FIRST AID IN THE WORKPLACE

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According to the Australian Red Cross, Australia has the lowest rate of first aid training in the world, with less than 5 per cent of people trained in how to handle an emergency situation.

Each year, almost 500,000 Australians are admitted to hospital as a result of an injury, and around 12,000 of these people will die from their injuries.

While the majority of injuries are sustained in the home, the workplace is the second most common place Australians are injured badly enough to need to visit the hospital.

Spokeswoman for the Australian Red Cross, Amanda Lindsay, believes low rates of first aid knowledge in the workplace is due to employees having to pay for the training themselves.

“They might encourage their staff to do first aid training, but paying for first aid training, only 50 per cent of Australian workplaces do so,” she told ABC News.

“Giving someone the confidence to perform first aid duties in the workplace is important,” she said.

Knowing how to Perform CPR

Knowing what to do when someone suffers from cardiac arrest is one of the most important elements of first aid training.

Each year in Australia, more than 33,000 people suffer some form of cardiac arrest, and out of those tens of thousands of people, only five to seven per cent of them survive.

This low survival rate is because the longer you delay cardiopulmonary resuscitation; the less chance there is of survival. If more than ten minutes passes without CPR, survival rates drop substantially.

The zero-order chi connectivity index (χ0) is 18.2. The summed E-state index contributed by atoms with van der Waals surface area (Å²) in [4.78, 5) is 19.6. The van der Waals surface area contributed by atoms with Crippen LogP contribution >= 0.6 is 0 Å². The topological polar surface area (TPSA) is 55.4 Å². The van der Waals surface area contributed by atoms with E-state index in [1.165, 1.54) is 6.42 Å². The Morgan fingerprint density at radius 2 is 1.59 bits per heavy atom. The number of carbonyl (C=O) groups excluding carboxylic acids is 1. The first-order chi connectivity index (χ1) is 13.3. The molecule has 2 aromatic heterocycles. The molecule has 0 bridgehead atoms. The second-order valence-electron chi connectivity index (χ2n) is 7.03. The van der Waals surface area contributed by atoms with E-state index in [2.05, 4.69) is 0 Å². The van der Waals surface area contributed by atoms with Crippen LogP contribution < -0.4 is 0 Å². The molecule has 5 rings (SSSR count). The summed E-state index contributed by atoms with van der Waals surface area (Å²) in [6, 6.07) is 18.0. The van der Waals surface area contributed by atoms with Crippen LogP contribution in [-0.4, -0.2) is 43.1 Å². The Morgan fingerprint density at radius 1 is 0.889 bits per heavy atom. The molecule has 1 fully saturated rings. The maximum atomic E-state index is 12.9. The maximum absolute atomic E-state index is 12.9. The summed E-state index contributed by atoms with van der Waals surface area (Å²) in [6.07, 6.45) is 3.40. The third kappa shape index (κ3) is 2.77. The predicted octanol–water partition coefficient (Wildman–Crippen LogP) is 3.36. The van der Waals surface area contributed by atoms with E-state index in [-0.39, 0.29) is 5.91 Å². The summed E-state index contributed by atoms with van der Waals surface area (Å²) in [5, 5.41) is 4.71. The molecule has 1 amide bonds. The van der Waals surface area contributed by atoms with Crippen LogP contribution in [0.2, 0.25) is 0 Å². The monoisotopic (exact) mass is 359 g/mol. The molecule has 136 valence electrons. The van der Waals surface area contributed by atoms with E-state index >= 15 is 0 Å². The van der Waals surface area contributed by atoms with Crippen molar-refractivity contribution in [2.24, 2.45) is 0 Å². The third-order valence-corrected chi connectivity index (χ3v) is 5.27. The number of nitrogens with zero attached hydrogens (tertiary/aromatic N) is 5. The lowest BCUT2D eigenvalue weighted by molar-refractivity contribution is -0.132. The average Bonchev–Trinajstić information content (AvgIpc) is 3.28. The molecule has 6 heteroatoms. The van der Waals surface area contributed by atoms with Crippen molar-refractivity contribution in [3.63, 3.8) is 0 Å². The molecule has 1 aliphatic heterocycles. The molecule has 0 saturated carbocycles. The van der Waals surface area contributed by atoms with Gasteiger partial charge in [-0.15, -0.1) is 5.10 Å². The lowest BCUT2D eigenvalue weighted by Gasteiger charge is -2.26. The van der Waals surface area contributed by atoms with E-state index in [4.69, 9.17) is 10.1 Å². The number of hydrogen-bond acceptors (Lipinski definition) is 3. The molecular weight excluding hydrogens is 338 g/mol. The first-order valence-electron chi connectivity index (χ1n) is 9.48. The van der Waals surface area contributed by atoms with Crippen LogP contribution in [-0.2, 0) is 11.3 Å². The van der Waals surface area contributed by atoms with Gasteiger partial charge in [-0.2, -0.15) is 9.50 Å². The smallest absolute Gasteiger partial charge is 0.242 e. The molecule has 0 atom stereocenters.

"Keeping the blood flow to the vital organs and the brain is so important," Ms Lindsay said.

"You're there as a first responder, you're not a paramedic, you're not a doctor, but you're there to respond to the incident straight away to give them the best chance of survival."

How to Treat Common Workplace Injuries and Illnesses

First aid training will teach you how to respond to common emergencies in the workplace and at home, but these tips will help get you started.

Cardiac Arrest

If someone at work suffers from cardiac arrest, there should be a defibrillator available to use, and staff should be properly trained in how to operate it. Otherwise, CPR will need to be performed until emergency services arrive. CPR follows the simple process of 30 chest compressions, followed by two rescue breaths. This should be repeated at a rate of 100 to 120 compressions per minute.

Burns

According to the Red Cross, any burns should be treated by immediately running the burn area under cold water for 20 minutes. However, if the burn is bigger than the palm of your hand, you will need to get the injured person to the hospital immediately.

Choking

Contrary to popular belief, the Heimlich manoeuvre is no longer recommended if someone is choking. The best course of action is to perform five back thrusts between the shoulder blades. If this doesn’t work, perform five chest thrusts and encourage the person to cough if they’re able to breathe.

Poisons

The treatment method for poison will vary depending on the type of poison, so encouraging someone to vomit can be dangerous. Call the poison hotline on 13 16 26 straight away and you’ll be advised on how to proceed.

The Australian Red Cross offers first-aid courses nationally. Visit redcross.org.au or call 1300 367 428 for more information.

Having fully-trained first aid staff isn’t the only way you can help keep staff healthy and safe, you should also have the necessary health and safety equipment on hand, such as respiratory protection, first aid kits and medical devices. Talk to SafetyQuip about installing a lifesaving defibrillator or a compliant First Aid Kit today!